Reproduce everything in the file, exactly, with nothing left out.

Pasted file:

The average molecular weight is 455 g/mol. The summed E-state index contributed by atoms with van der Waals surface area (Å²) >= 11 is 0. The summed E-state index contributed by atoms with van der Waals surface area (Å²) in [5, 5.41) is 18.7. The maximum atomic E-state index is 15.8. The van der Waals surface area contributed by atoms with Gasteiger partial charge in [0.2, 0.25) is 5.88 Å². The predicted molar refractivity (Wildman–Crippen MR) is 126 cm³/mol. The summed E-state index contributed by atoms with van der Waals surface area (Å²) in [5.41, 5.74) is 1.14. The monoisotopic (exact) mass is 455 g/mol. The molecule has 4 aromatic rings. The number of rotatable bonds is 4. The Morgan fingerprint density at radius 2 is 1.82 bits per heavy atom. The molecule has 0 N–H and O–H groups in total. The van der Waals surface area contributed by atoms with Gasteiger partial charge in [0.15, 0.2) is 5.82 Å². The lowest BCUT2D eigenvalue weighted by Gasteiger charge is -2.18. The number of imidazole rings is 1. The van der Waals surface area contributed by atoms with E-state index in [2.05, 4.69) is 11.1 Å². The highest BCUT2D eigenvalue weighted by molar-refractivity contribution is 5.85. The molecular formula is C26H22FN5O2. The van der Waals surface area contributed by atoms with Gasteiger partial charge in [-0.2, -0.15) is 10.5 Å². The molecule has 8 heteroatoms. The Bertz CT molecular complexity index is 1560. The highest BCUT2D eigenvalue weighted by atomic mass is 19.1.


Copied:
The average molecular weight is 455 g/mol. The summed E-state index contributed by atoms with van der Waals surface area (Å²) >= 11 is 0. The summed E-state index contributed by atoms with van der Waals surface area (Å²) in [5, 5.41) is 18.7. The maximum atomic E-state index is 15.8. The van der Waals surface area contributed by atoms with Gasteiger partial charge in [0.2, 0.25) is 5.88 Å². The predicted molar refractivity (Wildman–Crippen MR) is 126 cm³/mol. The summed E-state index contributed by atoms with van der Waals surface area (Å²) in [5.41, 5.74) is 1.14. The monoisotopic (exact) mass is 455 g/mol. The molecule has 4 aromatic rings. The number of rotatable bonds is 4. The Morgan fingerprint density at radius 2 is 1.82 bits per heavy atom. The molecule has 0 N–H and O–H groups in total. The van der Waals surface area contributed by atoms with Gasteiger partial charge in [0.15, 0.2) is 5.82 Å². The lowest BCUT2D eigenvalue weighted by Gasteiger charge is -2.18. The number of imidazole rings is 1. The van der Waals surface area contributed by atoms with E-state index in [2.05, 4.69) is 11.1 Å². The highest BCUT2D eigenvalue weighted by molar-refractivity contribution is 5.85. The molecular formula is C26H22FN5O2. The van der Waals surface area contributed by atoms with Gasteiger partial charge in [-0.2, -0.15) is 10.5 Å². The molecule has 8 heteroatoms. The Bertz CT molecular complexity index is 1560. The highest BCUT2D eigenvalue weighted by atomic mass is 19.1.